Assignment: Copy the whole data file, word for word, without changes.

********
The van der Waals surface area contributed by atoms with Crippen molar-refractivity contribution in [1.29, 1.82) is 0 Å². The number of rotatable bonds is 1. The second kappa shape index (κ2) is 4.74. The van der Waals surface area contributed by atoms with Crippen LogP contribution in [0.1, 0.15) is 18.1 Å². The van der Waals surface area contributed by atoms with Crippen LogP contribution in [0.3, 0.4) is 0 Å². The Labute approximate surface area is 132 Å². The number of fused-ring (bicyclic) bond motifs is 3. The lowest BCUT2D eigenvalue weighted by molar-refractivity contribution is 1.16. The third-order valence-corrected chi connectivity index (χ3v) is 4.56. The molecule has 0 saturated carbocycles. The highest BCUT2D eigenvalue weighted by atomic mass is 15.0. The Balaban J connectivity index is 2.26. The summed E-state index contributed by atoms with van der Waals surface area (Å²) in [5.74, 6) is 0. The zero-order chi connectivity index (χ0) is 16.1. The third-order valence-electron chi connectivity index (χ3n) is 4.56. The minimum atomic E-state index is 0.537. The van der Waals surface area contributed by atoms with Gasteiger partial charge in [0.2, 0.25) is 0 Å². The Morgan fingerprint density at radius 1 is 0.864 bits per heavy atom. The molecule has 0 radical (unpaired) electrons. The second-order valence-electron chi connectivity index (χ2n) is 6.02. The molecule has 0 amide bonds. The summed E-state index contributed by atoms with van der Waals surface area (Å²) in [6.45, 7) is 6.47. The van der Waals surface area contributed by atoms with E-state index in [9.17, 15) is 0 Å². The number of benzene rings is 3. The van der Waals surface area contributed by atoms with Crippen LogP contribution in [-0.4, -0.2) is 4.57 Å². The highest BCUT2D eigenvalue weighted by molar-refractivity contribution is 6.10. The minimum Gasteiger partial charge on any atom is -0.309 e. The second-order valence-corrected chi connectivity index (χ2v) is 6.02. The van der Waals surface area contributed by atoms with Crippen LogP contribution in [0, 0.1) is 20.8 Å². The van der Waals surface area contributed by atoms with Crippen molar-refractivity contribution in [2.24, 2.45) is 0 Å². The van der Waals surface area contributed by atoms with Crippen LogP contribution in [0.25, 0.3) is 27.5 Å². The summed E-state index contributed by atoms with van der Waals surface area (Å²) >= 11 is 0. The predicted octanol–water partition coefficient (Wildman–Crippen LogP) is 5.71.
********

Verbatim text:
The van der Waals surface area contributed by atoms with Crippen molar-refractivity contribution in [1.29, 1.82) is 0 Å². The number of rotatable bonds is 1. The second kappa shape index (κ2) is 4.74. The van der Waals surface area contributed by atoms with Crippen LogP contribution in [0.1, 0.15) is 18.1 Å². The van der Waals surface area contributed by atoms with Crippen LogP contribution in [0.3, 0.4) is 0 Å². The Labute approximate surface area is 132 Å². The number of fused-ring (bicyclic) bond motifs is 3. The lowest BCUT2D eigenvalue weighted by molar-refractivity contribution is 1.16. The third-order valence-corrected chi connectivity index (χ3v) is 4.56. The molecule has 0 saturated carbocycles. The highest BCUT2D eigenvalue weighted by atomic mass is 15.0. The Balaban J connectivity index is 2.26. The summed E-state index contributed by atoms with van der Waals surface area (Å²) in [5.74, 6) is 0. The zero-order chi connectivity index (χ0) is 16.1. The third-order valence-electron chi connectivity index (χ3n) is 4.56. The minimum atomic E-state index is 0.537. The van der Waals surface area contributed by atoms with Gasteiger partial charge in [0.2, 0.25) is 0 Å². The Morgan fingerprint density at radius 1 is 0.864 bits per heavy atom. The molecule has 0 radical (unpaired) electrons. The second-order valence-electron chi connectivity index (χ2n) is 6.02. The molecule has 0 amide bonds. The summed E-state index contributed by atoms with van der Waals surface area (Å²) in [6.45, 7) is 6.47. The van der Waals surface area contributed by atoms with E-state index in [9.17, 15) is 0 Å². The number of benzene rings is 3. The van der Waals surface area contributed by atoms with Crippen LogP contribution in [-0.4, -0.2) is 4.57 Å². The highest BCUT2D eigenvalue weighted by molar-refractivity contribution is 6.10. The minimum Gasteiger partial charge on any atom is -0.309 e. The second-order valence-corrected chi connectivity index (χ2v) is 6.02. The van der Waals surface area contributed by atoms with Crippen LogP contribution in [0, 0.1) is 20.8 Å². The van der Waals surface area contributed by atoms with Crippen molar-refractivity contribution in [2.24, 2.45) is 0 Å². The van der Waals surface area contributed by atoms with Crippen LogP contribution in [0.25, 0.3) is 27.5 Å². The summed E-state index contributed by atoms with van der Waals surface area (Å²) >= 11 is 0. The predicted octanol–water partition coefficient (Wildman–Crippen LogP) is 5.71.